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Since the late 90 ′s, airborne LiDAR point clouds (or Airborne Laser Scanning, ALS) have become the state-of-art remote sensing technique to characterize the 3D structure of forest ( Michez et al., 2016 ). ALS forest characterization approaches have been in the focus of research for two decades and are now an important component of operational large-scale FI ( Næsset, 2014 ). As ALS surveys remain expensive, there is a need for alternative technology like Digital Aerial Photogrammetry (DAP). Aerial photography is the traditional source of information for forest characterization which has been completed by satellite imagery since the 80′s and by 3D point clouds since the late 90′s. The devel- opment of DAP renewed the interest for the use of aerial imagery in forest monitoring which has tended to fade in the late 1990s with the advent of ALS. In the context of forest characterization, when a quality Digital Terrain Model (DTM) is available, DAP can produce photo- grammetric **Canopy** Height Model (pCHM) which describes the **tree** **canopy** height. Leberl et al. (2010) identiﬁed 4 main innovations which eased the implementation of DAP: cost-free increase of overlap between digitally sensed images, an improved radiometry, the development of multi-view matching algorithm and the ability to run the process on Graphics Processing Unit (GPU). These innovations have made DAP work ﬂows very practical and automated, potentially reaching sub-pixel 3D total accuracy. DAP is a cost-eﬀective alternative to ALS, reducing the cost of the survey to one half to one third ( Leberl et al., 2010 ; White et al., 2013 ) while it presents similarities with ALS in terms of data structure (i.e. point clouds). Nevertheless, the most important diﬀer- ence from ALS is that DAP is limited to characterizing the outer **canopy** envelope while ALS provides precious information about the sub ca- nopy layers. DAP can be processed from aerial photos routinely ac- quired for general base maps updates as highlighted by Ginzler and Hobi (2015) . As such systematic surveys (ALS and aerial photos) are more and more carried out in many European and North-American countries, DAP could be used to produce 3D data on a national scale at little or no additional cost.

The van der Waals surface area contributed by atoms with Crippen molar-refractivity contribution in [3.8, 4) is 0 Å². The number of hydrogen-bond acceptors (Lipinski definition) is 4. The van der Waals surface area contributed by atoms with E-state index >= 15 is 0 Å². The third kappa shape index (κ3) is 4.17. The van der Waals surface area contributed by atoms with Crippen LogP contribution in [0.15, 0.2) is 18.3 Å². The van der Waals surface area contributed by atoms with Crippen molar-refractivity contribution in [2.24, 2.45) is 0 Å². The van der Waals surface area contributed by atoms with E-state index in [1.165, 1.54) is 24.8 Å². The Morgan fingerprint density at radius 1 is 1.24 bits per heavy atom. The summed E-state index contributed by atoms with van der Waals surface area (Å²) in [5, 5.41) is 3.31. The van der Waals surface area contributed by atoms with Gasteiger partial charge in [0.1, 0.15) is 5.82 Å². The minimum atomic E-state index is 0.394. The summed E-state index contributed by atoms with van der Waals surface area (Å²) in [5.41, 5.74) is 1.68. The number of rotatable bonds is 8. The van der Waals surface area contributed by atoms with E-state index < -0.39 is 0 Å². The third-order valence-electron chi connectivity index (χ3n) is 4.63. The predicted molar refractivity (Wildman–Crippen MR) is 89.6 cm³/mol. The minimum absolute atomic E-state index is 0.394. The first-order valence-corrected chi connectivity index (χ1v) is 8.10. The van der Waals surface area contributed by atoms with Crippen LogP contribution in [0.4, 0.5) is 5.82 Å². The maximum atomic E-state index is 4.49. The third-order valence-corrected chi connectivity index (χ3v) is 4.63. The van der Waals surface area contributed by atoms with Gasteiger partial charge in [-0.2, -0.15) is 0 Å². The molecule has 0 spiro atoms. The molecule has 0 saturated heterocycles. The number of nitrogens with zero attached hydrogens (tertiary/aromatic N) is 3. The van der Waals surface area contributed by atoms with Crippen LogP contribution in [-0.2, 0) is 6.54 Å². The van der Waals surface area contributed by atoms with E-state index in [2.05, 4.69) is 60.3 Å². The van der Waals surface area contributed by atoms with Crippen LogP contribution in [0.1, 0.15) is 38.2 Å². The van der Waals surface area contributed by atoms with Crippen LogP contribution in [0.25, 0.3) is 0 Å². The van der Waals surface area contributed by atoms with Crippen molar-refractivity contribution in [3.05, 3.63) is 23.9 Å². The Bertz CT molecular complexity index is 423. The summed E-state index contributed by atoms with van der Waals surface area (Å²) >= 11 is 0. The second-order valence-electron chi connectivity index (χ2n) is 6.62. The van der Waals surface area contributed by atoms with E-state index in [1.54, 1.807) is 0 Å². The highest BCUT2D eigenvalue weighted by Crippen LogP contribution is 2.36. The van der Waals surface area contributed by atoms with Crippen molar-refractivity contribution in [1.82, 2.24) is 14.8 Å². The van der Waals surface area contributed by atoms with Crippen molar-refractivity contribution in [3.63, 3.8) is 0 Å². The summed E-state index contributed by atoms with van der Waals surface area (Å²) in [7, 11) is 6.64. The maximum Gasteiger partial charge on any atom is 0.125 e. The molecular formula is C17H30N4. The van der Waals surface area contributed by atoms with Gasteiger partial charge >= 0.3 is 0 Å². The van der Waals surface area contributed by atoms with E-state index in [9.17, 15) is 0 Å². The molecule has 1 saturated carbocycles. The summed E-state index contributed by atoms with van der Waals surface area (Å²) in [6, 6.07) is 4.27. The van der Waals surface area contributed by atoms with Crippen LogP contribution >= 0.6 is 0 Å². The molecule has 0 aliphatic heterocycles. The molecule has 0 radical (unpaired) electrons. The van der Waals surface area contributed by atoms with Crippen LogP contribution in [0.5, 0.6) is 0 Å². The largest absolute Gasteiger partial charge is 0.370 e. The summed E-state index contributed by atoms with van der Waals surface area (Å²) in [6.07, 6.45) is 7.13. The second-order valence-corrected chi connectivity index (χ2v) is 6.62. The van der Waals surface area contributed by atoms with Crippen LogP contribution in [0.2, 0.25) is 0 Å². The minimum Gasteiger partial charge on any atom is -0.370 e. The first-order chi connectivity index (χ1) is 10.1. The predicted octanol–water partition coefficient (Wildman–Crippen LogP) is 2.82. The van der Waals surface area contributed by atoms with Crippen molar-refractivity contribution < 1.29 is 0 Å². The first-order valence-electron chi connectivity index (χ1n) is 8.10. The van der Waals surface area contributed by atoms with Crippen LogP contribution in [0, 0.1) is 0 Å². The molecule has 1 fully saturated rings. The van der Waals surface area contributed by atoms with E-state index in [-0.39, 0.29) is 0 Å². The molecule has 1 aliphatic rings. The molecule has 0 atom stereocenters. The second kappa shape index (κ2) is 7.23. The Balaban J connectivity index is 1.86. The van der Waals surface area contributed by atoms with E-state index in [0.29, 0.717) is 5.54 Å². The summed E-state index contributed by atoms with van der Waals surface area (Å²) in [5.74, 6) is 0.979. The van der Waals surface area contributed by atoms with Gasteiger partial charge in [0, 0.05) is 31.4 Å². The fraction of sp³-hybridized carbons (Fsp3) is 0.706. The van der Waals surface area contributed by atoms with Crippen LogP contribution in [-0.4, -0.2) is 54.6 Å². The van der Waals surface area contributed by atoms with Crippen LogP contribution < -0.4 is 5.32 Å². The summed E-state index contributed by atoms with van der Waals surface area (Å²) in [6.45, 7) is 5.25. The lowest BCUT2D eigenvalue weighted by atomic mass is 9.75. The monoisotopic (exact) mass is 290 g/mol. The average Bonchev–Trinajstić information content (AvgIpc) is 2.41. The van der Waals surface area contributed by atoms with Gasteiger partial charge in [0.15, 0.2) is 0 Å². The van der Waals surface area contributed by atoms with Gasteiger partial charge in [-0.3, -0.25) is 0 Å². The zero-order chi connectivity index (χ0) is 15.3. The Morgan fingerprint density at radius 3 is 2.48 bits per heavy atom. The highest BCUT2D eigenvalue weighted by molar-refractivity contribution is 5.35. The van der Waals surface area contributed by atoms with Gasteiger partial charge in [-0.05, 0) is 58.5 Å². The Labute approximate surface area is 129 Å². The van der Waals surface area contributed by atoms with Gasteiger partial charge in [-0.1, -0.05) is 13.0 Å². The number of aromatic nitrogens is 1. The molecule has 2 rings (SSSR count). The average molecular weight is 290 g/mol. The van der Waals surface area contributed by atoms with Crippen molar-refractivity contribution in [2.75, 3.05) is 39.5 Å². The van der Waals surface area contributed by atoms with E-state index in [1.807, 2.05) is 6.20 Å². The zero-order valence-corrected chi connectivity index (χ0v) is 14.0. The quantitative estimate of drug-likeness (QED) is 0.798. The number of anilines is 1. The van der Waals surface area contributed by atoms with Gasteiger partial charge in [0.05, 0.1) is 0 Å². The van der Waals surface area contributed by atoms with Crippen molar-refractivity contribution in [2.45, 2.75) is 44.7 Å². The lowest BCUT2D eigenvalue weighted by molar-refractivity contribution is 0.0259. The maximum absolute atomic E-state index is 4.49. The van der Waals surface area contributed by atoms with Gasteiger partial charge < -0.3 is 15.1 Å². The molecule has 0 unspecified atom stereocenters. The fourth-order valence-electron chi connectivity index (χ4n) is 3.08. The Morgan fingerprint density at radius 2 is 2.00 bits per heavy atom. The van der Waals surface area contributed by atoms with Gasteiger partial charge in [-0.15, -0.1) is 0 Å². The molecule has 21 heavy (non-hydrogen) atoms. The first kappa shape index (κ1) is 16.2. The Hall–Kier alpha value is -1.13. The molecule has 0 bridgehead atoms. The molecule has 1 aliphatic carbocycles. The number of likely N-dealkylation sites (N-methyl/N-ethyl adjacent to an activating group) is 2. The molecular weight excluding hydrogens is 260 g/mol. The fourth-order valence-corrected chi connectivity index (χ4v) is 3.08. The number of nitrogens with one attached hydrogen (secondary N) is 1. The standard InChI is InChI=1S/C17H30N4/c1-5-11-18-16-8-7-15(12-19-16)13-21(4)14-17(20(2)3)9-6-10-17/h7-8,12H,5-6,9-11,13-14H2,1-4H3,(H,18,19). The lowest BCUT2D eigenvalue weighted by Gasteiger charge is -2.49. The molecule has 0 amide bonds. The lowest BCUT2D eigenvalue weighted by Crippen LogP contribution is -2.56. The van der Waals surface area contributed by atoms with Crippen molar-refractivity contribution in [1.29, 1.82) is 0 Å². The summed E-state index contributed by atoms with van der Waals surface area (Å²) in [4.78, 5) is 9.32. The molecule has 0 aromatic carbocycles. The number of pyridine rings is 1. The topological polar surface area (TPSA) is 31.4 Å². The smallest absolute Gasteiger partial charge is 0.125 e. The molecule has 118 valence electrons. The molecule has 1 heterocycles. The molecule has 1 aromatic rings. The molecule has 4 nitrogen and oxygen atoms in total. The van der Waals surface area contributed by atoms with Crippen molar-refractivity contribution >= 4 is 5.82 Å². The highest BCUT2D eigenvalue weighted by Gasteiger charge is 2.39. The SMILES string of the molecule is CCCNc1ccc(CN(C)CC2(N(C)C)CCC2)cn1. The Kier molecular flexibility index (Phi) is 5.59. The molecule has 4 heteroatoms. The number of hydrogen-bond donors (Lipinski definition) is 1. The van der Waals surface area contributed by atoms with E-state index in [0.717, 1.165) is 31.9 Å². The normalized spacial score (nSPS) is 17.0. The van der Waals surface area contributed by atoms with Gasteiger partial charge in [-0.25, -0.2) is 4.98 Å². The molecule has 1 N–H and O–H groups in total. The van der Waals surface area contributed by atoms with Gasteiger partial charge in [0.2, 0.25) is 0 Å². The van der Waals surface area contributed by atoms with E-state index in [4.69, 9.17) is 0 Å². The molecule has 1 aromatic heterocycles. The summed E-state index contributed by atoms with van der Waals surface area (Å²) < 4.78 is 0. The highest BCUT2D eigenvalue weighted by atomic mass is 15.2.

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Sub-**tree** Pair Selection for Reconfiguration of a Light-**tree** Pair